The high frequency of micronutrient deficiency is in line with previous findings [6]. These conditions are easily treated and this could enhance the overall health of the individual. Vitamin D deficiency, especially, was very common: with 76% (n = 120) of refugees having deficiency, and 25% (n = 40) a moderate to severe deficiency, an argument could be made for supplementing all refugees or instructing the population in preventive measures regarding diet and sunlight. Anaemia was present in 12% (n = 19). For women, the anaemia rate was 22% (n = 17), which is notably higher than the 9.7% previously found among Danish women [18]. The burden of anaemia identified indicates the need for a routine screening of newly resettled refugee women.

We found low burdens of communicable diseases (CDs), reflecting that our refugee population has migrated from low-endemic countries. These findings are in line with other literature [6]. As the nationalities of newly resettled refugees in Denmark reflect the fluctuating social and political situation worldwide, the burden of CDs is likely to change continuously.

In summary, the refugees’ health issues consisted mostly of micronutrient deficiency, pain-related symptoms and mental health issues. These are challenges that endanger the individual’s well-being and might go undetected for a long period of time. Furthermore, the results may suggest that some have not received adequate help prior to resettlement.

In 2015, the Danish National Board of Social Services, together with the Danish Health Authority, published clinical guidelines regarding GHAs for newly resettled refugees [19]. However, after the 2016 amendment to the Integration Act, making GHAs optional, all areas but Copenhagen and Aarhus leave decisions on the need for GHAs to social workers in the local municipalities. If the task itself is allocated to less-than-fully-qualified employees without the necessary medical knowledge, this may entail a reduced quality of medical reception. This, in turn, may cause some refugees, who would benefit greatly from a GHA, to be overlooked.

The optimal timing of the GHA may be discussed. Early screening has been found to be cost effective in some cases [20]; yet the first period after resettlement is regarded a period of optimism, referred to as the honeymoon phase, which may potentially produce an underrepresentation of health issues. In contrast, the early GHA provides an introduction to Danish society as a whole including healthcare, which might help overcome the barriers experienced by newly resettled refugees when accessing healthcare [14]. Furthermore, it is likely that an early GHA will promote the well-being and health of the refugee and support integration efforts that take into consideration the individual’s health needs.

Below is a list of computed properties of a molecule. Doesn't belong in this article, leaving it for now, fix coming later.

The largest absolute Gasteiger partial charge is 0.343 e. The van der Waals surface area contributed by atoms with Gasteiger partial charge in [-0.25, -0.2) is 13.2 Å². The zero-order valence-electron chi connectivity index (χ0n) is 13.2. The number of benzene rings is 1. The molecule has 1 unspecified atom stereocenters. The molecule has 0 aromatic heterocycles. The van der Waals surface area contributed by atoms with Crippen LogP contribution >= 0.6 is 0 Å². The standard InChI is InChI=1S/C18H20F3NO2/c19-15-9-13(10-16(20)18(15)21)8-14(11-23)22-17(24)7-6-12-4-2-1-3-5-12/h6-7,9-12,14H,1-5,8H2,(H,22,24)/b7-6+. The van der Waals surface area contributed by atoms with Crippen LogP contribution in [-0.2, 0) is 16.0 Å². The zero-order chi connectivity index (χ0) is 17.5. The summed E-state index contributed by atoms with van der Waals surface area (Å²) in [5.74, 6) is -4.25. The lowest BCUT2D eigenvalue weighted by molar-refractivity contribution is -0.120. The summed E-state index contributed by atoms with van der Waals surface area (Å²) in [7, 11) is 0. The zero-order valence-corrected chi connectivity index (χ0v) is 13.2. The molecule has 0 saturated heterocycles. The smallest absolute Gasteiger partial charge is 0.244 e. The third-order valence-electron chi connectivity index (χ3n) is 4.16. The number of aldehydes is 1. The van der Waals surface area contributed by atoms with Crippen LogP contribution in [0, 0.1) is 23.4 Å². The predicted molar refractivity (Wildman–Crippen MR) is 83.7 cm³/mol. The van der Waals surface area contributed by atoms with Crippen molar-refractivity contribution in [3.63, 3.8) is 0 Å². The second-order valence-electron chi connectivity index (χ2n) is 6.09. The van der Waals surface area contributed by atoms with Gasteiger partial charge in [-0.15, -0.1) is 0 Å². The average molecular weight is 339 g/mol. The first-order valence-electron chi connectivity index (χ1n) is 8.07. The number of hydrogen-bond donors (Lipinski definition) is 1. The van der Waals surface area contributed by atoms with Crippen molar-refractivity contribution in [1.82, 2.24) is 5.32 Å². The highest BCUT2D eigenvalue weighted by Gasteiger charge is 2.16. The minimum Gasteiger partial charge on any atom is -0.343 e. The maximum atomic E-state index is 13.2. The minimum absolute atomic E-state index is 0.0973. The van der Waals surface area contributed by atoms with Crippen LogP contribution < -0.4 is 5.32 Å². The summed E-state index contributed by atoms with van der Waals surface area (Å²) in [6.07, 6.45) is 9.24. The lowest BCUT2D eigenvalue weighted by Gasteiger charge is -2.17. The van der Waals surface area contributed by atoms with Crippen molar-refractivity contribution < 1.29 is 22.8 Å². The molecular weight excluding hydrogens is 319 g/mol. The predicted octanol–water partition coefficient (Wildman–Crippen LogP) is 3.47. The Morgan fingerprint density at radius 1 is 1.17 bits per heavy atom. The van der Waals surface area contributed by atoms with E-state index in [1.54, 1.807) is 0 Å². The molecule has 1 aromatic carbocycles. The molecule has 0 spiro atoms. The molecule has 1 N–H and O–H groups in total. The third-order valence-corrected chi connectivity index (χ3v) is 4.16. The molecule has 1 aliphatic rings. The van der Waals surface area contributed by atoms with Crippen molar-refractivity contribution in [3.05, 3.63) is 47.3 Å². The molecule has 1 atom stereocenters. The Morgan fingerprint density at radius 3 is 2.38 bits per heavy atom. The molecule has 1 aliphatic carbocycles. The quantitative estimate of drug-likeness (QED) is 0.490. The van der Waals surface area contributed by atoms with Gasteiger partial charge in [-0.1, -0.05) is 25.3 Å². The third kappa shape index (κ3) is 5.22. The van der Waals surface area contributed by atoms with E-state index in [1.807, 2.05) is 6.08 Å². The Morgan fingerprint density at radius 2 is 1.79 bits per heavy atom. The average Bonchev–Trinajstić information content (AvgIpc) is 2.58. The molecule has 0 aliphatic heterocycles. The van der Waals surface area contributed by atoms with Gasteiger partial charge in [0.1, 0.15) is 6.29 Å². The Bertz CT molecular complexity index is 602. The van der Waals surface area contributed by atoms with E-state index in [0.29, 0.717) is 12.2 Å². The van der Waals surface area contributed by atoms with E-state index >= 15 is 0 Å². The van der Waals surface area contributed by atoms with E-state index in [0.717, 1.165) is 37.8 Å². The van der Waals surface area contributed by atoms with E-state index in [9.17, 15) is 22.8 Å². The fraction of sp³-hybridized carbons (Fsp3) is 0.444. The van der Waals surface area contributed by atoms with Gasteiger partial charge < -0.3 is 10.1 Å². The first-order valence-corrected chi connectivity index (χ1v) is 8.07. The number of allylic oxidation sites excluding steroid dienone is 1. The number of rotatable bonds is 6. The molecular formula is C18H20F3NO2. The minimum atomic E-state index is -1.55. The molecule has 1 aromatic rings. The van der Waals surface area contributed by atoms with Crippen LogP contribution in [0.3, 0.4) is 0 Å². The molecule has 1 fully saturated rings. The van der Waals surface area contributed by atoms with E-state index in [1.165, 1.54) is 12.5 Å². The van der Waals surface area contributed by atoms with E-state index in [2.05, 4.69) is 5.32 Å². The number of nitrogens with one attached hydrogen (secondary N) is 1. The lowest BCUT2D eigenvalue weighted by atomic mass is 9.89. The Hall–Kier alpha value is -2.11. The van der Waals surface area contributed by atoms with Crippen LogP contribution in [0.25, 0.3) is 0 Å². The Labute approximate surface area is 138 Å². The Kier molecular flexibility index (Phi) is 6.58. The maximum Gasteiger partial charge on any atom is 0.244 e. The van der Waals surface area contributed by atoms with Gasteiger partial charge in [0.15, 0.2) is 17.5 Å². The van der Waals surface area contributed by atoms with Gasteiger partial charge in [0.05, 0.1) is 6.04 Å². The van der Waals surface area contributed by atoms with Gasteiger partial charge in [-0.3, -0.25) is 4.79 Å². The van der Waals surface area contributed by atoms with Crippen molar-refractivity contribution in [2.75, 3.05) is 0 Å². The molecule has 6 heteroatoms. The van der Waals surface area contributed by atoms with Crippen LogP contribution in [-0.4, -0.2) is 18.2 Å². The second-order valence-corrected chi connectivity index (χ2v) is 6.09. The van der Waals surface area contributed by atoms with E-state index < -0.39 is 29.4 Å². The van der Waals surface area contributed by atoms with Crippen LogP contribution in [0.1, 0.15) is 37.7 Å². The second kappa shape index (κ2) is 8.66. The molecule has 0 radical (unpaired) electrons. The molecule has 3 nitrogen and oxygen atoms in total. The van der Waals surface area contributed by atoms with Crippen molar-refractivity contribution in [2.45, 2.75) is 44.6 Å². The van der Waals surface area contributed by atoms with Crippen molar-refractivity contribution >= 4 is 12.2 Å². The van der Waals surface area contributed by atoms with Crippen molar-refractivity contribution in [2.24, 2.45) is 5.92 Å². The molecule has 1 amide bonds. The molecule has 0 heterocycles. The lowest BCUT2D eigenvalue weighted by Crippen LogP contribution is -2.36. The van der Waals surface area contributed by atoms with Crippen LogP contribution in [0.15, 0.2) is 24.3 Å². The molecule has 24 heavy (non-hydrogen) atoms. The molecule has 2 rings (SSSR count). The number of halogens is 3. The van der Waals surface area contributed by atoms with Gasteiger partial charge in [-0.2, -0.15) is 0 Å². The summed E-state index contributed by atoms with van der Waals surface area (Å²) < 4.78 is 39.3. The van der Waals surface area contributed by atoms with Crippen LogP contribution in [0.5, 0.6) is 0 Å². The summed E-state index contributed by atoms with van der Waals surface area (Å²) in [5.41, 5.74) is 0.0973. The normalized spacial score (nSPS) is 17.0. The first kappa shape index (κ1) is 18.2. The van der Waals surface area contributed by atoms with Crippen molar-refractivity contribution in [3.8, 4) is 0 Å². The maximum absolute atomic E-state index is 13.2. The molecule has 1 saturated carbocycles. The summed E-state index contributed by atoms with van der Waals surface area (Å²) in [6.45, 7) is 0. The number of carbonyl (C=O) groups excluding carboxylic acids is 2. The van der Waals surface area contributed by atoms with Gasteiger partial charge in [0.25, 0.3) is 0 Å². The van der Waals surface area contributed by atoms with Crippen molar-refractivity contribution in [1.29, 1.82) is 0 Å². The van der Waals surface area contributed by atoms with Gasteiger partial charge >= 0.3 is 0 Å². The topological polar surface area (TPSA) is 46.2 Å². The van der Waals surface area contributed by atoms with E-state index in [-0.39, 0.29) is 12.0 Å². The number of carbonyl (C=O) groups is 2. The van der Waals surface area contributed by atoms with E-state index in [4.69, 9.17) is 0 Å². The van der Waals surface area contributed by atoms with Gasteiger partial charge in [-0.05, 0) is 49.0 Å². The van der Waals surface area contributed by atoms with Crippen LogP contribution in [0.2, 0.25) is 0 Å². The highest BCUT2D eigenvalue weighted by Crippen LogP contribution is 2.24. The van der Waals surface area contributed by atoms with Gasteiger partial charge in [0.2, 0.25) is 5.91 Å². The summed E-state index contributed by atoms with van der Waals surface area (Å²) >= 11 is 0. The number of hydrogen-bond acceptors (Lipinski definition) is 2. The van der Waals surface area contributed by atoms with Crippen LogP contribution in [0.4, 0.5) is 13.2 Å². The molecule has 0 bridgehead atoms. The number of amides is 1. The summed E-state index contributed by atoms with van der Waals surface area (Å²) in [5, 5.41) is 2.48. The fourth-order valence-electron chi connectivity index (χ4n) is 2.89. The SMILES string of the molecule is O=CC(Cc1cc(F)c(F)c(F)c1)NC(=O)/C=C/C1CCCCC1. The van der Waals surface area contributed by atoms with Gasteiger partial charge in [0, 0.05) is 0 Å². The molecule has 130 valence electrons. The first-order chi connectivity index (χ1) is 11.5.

We believe that a team-based effort including municipal social workers, local volunteers, GPs and specialists is essential to meet these individuals’ needs. The main argument in support of completing the GHAs at the hospital is that GPs are currently not educated in immigrant health and cultural competences. The number of participants is also not likely to rise as the barrier of, e.g., transport would be persistent. The GPs hold a crucial role as the anchor person and are responsible for the follow-up process; yet a successful health effort is dependent on all parts acknowledging the importance of the multidisciplinary teamwork.


This study is limited by the small sample size. Also, much of the data were self-reported and the lack of access to final diagnoses made by medical specialists post-referral would possibly have generated a greater understanding of the refugee group. Furthermore, the main focus during the data collection was on clinical and not scientific research, why the data of some individuals are missing. Various clinicians performed the GHAs, and therefore the collection was not done in a totally harmonised way.

This study could affect practice: to change the focus of the GHA towards the areas identified; to aspire to achieving the participation of all newly resettled refugees; to facilitate the training of clinicians; and enable decision makers to make informed decisions on whether or not to offer GHAs systematically to all newly resettled refugees.


The population in our study of newly resettled refugees in Denmark presented with particular health issues of which the following were the most prevalent: vitamin deficiencies, mental health issues and somatic symptoms such as headache, dizziness and pain. Our results suggest that a specialised health offer for all newly resettled refugees at municipality level could be beneficial. The study underlines the need for more qualitative and quantitative studies on, e.g., the long-term benefits of early intervention and the interventions following the GHAs including the work of the GP and authorities.

Correspondence: Mathilde Horn Andersen. E-mail:
Accepted: 23 September 2020
Conflicts of interest: none. Disclosure forms provided by the authors are available with the full text of this article at